skip to page content
Talk to the Veterans Crisis Line now
U.S. flag
An official website of the United States government

Health Systems Research

Go to the VA ORD website
Go to the QUERI website

HSR&D Citation Abstract

Search | Search by Center | Search by Source | Keywords in Title

Self-ratings of health and change in walking speed over 2 years: results from the caregiver-study of osteoporotic fractures.

Ashburner JM, Cauley JA, Cawthon P, Ensrud KE, Hochberg MC, Fredman L. Self-ratings of health and change in walking speed over 2 years: results from the caregiver-study of osteoporotic fractures. American journal of epidemiology. 2011 Apr 15; 173(8):882-9.

Dimensions for VA is a web-based tool available to VA staff that enables detailed searches of published research and research projects.

If you have VA-Intranet access, click here for more information vaww.hsrd.research.va.gov/dimensions/

VA staff not currently on the VA network can access Dimensions by registering for an account using their VA email address.
   Search Dimensions for VA for this citation
* Don't have VA-internal network access or a VA email address? Try searching the free-to-the-public version of Dimensions



Abstract:

Although poorer self-rated health (SRH) is associated with increased mortality, less is known about its impact on functioning. This study evaluated whether poorer SRH was associated with decline in walking speed and whether caregiving, often considered an indicator of chronic stress, modified this relation. The sample included 891 older US women from the Caregiver-Study of Osteoporotic Fractures. SRH was assessed at the baseline Caregiver-Study of Osteoporotic Fractures interview, conducted in 1999-2001, and was categorized as fair/poor or excellent/good. Rapid walking speed over 2, 3, or 6 m was measured at baseline and 2 annual follow-up interviews. Respondents with fair/poor SRH walked significantly slower at baseline than those with excellent/good health (mean = 0.8 (standard deviation, 0.3) vs. 1.0 (standard deviation, 0.3) m/second, P < 0.001). In adjusted linear mixed models of percentage change in walking speed, respondents with fair/poor SRH experienced a greater decline in walking speed than those with excellent/good SRH (-5.66% vs. -0.60%, P = 0.01). Caregivers with fair/poor SRH declined more than noncaregivers (-9.26% vs. -4.09%). High-intensity caregivers had the largest decline (-12.88%), whereas low-intensity caregivers in excellent/good SRH had no decline (2.61%). In summary, poorer SRH was associated with decline in walking speed in older women, and the stress of caregiving may have exacerbated its impact.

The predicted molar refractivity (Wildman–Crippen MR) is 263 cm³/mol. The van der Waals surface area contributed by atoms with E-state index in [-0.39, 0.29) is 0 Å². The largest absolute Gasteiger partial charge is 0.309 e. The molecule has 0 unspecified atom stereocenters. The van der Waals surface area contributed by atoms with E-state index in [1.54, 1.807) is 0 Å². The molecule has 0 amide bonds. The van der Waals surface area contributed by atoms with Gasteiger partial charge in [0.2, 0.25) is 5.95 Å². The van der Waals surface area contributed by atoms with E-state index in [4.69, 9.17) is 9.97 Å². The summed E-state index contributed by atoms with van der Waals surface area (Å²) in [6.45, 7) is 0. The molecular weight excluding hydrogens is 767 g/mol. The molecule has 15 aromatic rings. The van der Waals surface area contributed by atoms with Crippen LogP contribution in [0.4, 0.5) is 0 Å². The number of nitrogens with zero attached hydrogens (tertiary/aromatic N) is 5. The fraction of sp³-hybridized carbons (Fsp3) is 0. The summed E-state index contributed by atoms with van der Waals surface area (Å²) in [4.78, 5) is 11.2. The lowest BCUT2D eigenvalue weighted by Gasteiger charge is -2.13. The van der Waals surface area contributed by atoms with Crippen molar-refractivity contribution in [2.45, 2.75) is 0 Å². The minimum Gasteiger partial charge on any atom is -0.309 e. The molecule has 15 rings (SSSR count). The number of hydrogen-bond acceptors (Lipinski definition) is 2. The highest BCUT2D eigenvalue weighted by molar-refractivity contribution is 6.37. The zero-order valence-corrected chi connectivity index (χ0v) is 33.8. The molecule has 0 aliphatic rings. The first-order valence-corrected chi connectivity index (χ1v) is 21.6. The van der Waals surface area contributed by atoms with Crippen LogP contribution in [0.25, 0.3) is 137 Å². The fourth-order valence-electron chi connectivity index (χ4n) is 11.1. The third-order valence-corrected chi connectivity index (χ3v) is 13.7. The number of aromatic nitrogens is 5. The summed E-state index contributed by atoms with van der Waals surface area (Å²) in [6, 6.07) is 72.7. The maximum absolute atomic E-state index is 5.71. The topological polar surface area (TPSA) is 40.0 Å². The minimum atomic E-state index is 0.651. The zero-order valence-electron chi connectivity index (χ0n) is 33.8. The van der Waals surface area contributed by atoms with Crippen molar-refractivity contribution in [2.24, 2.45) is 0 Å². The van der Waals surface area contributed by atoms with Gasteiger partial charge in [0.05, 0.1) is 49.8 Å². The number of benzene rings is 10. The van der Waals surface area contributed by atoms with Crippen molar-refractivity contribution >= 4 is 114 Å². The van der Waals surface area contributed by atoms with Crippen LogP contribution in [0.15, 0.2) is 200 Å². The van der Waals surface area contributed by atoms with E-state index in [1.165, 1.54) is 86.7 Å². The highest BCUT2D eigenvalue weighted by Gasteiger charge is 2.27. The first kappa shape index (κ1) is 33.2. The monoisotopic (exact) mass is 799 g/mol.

Questions about the HSR website? Email the Web Team

Any health information on this website is strictly for informational purposes and is not intended as medical advice. It should not be used to diagnose or treat any condition.